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Time to Park It: Food City Dirt Race

No one had any idea what to expect on the dirt. Now, we have no idea what to expect on the dirt next season.

It took over 24 hours to soak in what took place on Monday afternoon, because at the time we didn’t know if what was happening would be a one-and-done, and just left to wonder.  No one had any idea what could, or would, happen at a race that had not been seen by anyone in this generation, especially even by all the drivers in the field.

Add in all the setbacks the entire NASCAR community had to deal with leading up to this event, and it is an absolute miracle that racing even took place.

I certainly was skeptical because of the conditions that Bristol had experienced from Saturday all through Sunday.  I have seen a lot of water hit a venue before a show takes place, including flooding potential, and a tornado (reference to a Horsepower Rewind piece from last season).  Trying to dry a concrete track after all that rain likely would not be so bad, since it’s jet driers and the Air Titans doing their usual job.  At a road course, unless the rain was causing safety concerns, it would be just mount the rain tires and go for it.

But trying to dry a dirt track isn’t exactly just drying the surface, because as the truck heat proved, just because the surface might be dry doesn’t mean the track is ready.

All the rain that hit the track area just meant having to let the rain stop, and allow the clay to soak in as much water as it could before the crews could begin working in the surface.  Being able to make it race-ready in less than 24 hours for a Monday event was an undertaking.

Not perfect, but not expected to be.  NASCAR made it work on the Bristol dirt.
Not perfect, but not expected to be. NASCAR made it work on the Bristol dirt.

Bristol’s dirt crew had it ready in the early-morning, and it showed the work they did was superb.

Teams adapted, learned on the fly, and realized that this was suddenly something they had to get good at rather quickly.  Somehow, these drivers actually took to the dirt, dealt with all the dust, and the changing conditions, and made it work.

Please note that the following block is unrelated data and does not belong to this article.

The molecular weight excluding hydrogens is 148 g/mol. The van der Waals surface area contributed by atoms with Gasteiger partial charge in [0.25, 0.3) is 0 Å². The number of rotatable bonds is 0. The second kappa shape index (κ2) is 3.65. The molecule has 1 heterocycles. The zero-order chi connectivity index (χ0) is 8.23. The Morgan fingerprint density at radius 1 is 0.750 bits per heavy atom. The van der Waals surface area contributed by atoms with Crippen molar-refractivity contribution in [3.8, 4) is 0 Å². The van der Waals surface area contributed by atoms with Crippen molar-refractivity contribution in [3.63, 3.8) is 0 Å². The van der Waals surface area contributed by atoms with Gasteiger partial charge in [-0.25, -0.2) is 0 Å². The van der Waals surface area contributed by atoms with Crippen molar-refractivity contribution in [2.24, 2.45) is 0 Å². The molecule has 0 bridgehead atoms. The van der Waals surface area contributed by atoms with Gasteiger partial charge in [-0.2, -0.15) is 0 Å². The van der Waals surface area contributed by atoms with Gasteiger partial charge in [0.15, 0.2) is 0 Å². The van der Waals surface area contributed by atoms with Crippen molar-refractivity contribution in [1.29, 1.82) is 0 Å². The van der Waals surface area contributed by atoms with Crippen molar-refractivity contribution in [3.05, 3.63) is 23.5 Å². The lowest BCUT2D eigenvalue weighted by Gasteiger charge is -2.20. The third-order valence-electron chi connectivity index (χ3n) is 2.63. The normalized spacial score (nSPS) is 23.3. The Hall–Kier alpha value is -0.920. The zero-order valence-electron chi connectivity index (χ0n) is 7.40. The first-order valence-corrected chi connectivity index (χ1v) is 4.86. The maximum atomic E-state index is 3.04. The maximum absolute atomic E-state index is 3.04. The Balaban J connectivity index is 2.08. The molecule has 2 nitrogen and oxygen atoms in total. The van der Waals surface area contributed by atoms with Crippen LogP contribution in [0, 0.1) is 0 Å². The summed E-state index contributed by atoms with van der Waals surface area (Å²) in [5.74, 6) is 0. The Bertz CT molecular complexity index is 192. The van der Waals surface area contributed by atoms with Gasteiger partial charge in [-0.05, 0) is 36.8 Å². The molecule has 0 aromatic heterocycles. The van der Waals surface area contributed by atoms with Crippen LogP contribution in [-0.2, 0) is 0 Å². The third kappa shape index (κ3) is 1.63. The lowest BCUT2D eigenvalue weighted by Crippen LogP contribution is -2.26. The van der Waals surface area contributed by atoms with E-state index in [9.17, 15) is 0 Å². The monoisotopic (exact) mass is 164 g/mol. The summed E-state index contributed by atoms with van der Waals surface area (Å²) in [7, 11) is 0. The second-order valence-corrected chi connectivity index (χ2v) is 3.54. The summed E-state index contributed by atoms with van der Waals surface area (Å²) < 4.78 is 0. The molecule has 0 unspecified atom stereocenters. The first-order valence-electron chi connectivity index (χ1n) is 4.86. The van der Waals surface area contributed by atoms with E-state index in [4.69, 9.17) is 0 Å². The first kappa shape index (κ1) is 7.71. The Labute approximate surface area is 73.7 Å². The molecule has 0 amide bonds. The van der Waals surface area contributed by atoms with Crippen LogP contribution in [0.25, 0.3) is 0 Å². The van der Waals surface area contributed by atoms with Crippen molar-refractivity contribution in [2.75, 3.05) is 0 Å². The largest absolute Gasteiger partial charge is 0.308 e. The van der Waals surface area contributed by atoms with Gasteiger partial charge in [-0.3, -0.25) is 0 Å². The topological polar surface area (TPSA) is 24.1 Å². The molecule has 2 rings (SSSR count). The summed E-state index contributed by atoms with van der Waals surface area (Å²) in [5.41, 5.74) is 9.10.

By no means was this an absolutely perfect race, especially since we saw a six-pack of 50-lap features due to the tire wear.  This means that Goodyear is going to be working on a tire for next season in the NextGen car.  With the wider tire imprint, and bigger rim, the tires used for this race simply became obsolete the moment the checkered flag waved.  However, it does mean that Goodyear certainly is capable of making a tire for the new car that is capable of running on the dirt.

NASCAR had to learn on the fly as well, as the move to single-file restarts proved.  It got so dusty, even just viewing on television, that the move was inevitable.  At the same time, it is an ode to true dirt track racing as the only double-file start is the initial green flag, as the track has moisture in it, and can handle the beginning run.  The difference between this race and what one would see at their local track is if a wreck happens before the first lap is done, they would reset for a double-file start as no laps were ran.  Although, that said, NASCAR could do the same thing since under normal circumstances the track would already be groomed and would not have taken on a groove.

NASCAR now has 363 days to figure out what they need to do different for the 2022 edition of the Bristol Dirt Race.  The announcement that it would return I think showed that before the final flag waved, fans and teams felt this was something that couldn’t be just a one-off event.

The sanctioning body has been scrutinized for not trying things, and being stagnant in the schedule.  The Roval was the first big change, and then adding four more road courses certainly made us all stand at attention.  But, this race now is the one that became the one to remember.

No one knew what to expect, and certainly no one expected those with the most dirt experience to ultimately struggle, and not be a factor.

The guys that were a factor, no dirt experience, most had no wins on the season, and the only prep they had was the practices on Friday along with the iRacing event days earlier.  But, when things came down to the final restart, the same rule on asphalt ultimately applied to the dirt.  That is what allowed Joey Logano to get enough of a lead that it gave him the most unexpected victory.

Now, the work begins on what to do for next year’s dirt race.  There is always room for improvement, and NASCAR intends on making the second go at the dirt even more memorable.

Now, let’s park it for a couple weeks, since it is going to take that long to wash off all the dust and grime that came from all the action.  Although if you’re Erik Jones, that’s easy considering his sponsor.  After all, his race BEGAN with a suit that was bleach white and bright.  It ended covered in grime, ready for Tide to do it’s duty.

About Dustin Parks

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